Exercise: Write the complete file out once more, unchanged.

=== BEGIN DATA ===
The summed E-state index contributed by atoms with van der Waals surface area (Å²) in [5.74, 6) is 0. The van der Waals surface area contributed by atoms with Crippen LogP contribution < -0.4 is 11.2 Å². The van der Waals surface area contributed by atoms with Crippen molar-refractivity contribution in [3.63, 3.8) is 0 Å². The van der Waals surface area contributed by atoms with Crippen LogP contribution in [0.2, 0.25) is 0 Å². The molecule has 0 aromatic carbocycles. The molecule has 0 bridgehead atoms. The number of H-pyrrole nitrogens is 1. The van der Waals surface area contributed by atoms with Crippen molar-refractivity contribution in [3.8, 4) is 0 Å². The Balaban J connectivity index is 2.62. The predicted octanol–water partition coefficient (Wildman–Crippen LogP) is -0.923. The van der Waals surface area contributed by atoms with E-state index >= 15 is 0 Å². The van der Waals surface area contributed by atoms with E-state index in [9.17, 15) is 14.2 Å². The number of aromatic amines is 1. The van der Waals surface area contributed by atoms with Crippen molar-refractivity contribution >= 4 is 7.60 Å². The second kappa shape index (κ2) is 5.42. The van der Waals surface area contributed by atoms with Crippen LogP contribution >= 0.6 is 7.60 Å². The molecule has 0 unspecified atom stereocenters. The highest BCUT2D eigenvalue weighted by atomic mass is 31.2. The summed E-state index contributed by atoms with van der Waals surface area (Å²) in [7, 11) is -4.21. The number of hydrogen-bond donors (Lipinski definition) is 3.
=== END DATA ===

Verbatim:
The summed E-state index contributed by atoms with van der Waals surface area (Å²) in [5.74, 6) is 0. The van der Waals surface area contributed by atoms with Crippen LogP contribution < -0.4 is 11.2 Å². The van der Waals surface area contributed by atoms with Crippen molar-refractivity contribution in [3.63, 3.8) is 0 Å². The van der Waals surface area contributed by atoms with Crippen LogP contribution in [0.2, 0.25) is 0 Å². The molecule has 0 aromatic carbocycles. The molecule has 0 bridgehead atoms. The number of H-pyrrole nitrogens is 1. The van der Waals surface area contributed by atoms with Crippen molar-refractivity contribution in [3.8, 4) is 0 Å². The Balaban J connectivity index is 2.62. The predicted octanol–water partition coefficient (Wildman–Crippen LogP) is -0.923. The van der Waals surface area contributed by atoms with E-state index >= 15 is 0 Å². The van der Waals surface area contributed by atoms with E-state index in [9.17, 15) is 14.2 Å². The number of aromatic amines is 1. The van der Waals surface area contributed by atoms with Crippen molar-refractivity contribution >= 4 is 7.60 Å². The second kappa shape index (κ2) is 5.42. The van der Waals surface area contributed by atoms with Crippen LogP contribution >= 0.6 is 7.60 Å². The molecule has 0 unspecified atom stereocenters. The highest BCUT2D eigenvalue weighted by atomic mass is 31.2. The summed E-state index contributed by atoms with van der Waals surface area (Å²) in [7, 11) is -4.21. The number of hydrogen-bond donors (Lipinski definition) is 3.